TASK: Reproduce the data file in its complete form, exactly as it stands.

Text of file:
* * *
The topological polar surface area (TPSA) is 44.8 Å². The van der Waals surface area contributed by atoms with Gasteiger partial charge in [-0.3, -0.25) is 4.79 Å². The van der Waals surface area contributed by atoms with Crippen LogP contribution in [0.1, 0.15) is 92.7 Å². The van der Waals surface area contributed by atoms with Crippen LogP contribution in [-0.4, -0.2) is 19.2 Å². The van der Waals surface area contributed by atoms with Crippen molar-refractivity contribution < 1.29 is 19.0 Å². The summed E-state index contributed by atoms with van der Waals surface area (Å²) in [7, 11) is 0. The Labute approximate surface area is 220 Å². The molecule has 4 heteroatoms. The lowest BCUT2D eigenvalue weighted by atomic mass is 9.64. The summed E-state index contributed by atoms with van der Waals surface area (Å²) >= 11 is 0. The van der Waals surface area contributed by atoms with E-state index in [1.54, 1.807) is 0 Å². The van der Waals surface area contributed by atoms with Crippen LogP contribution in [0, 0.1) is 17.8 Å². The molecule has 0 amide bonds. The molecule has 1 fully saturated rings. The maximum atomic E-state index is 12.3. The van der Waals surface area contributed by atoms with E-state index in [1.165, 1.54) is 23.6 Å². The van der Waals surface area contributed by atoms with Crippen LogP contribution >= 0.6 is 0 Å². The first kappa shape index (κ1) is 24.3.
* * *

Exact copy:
The topological polar surface area (TPSA) is 44.8 Å². The van der Waals surface area contributed by atoms with Gasteiger partial charge in [-0.3, -0.25) is 4.79 Å². The van der Waals surface area contributed by atoms with Crippen LogP contribution in [0.1, 0.15) is 92.7 Å². The van der Waals surface area contributed by atoms with Crippen LogP contribution in [-0.4, -0.2) is 19.2 Å². The van der Waals surface area contributed by atoms with Crippen molar-refractivity contribution < 1.29 is 19.0 Å². The summed E-state index contributed by atoms with van der Waals surface area (Å²) in [7, 11) is 0. The Labute approximate surface area is 220 Å². The molecule has 4 heteroatoms. The lowest BCUT2D eigenvalue weighted by atomic mass is 9.64. The summed E-state index contributed by atoms with van der Waals surface area (Å²) >= 11 is 0. The van der Waals surface area contributed by atoms with E-state index in [1.54, 1.807) is 0 Å². The van der Waals surface area contributed by atoms with Crippen LogP contribution in [0, 0.1) is 17.8 Å². The molecule has 0 amide bonds. The molecule has 1 fully saturated rings. The maximum atomic E-state index is 12.3. The van der Waals surface area contributed by atoms with E-state index in [1.165, 1.54) is 23.6 Å². The van der Waals surface area contributed by atoms with Crippen LogP contribution >= 0.6 is 0 Å². The first kappa shape index (κ1) is 24.3.